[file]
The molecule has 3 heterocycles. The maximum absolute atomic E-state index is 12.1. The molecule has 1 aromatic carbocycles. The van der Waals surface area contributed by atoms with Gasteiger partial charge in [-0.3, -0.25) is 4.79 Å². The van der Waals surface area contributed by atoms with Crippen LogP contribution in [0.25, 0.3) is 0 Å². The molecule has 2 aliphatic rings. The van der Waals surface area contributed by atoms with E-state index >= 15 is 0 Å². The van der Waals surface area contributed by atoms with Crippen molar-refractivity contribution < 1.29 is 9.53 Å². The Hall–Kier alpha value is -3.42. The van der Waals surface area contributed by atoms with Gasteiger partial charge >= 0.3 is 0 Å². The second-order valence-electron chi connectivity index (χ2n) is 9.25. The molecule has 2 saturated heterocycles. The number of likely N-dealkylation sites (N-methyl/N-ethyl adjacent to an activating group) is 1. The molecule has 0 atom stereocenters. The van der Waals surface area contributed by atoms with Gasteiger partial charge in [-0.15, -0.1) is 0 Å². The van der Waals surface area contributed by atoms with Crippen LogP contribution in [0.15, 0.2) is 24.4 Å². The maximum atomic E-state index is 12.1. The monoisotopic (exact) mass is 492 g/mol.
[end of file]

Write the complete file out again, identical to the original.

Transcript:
The molecule has 3 heterocycles. The maximum absolute atomic E-state index is 12.1. The molecule has 1 aromatic carbocycles. The van der Waals surface area contributed by atoms with Gasteiger partial charge in [-0.3, -0.25) is 4.79 Å². The van der Waals surface area contributed by atoms with Crippen LogP contribution in [0.25, 0.3) is 0 Å². The molecule has 2 aliphatic rings. The van der Waals surface area contributed by atoms with E-state index >= 15 is 0 Å². The van der Waals surface area contributed by atoms with Crippen molar-refractivity contribution < 1.29 is 9.53 Å². The Hall–Kier alpha value is -3.42. The van der Waals surface area contributed by atoms with Gasteiger partial charge >= 0.3 is 0 Å². The second-order valence-electron chi connectivity index (χ2n) is 9.25. The molecule has 2 saturated heterocycles. The number of likely N-dealkylation sites (N-methyl/N-ethyl adjacent to an activating group) is 1. The molecule has 0 atom stereocenters. The van der Waals surface area contributed by atoms with Gasteiger partial charge in [-0.15, -0.1) is 0 Å². The van der Waals surface area contributed by atoms with Crippen LogP contribution in [0.15, 0.2) is 24.4 Å². The maximum atomic E-state index is 12.1. The monoisotopic (exact) mass is 492 g/mol.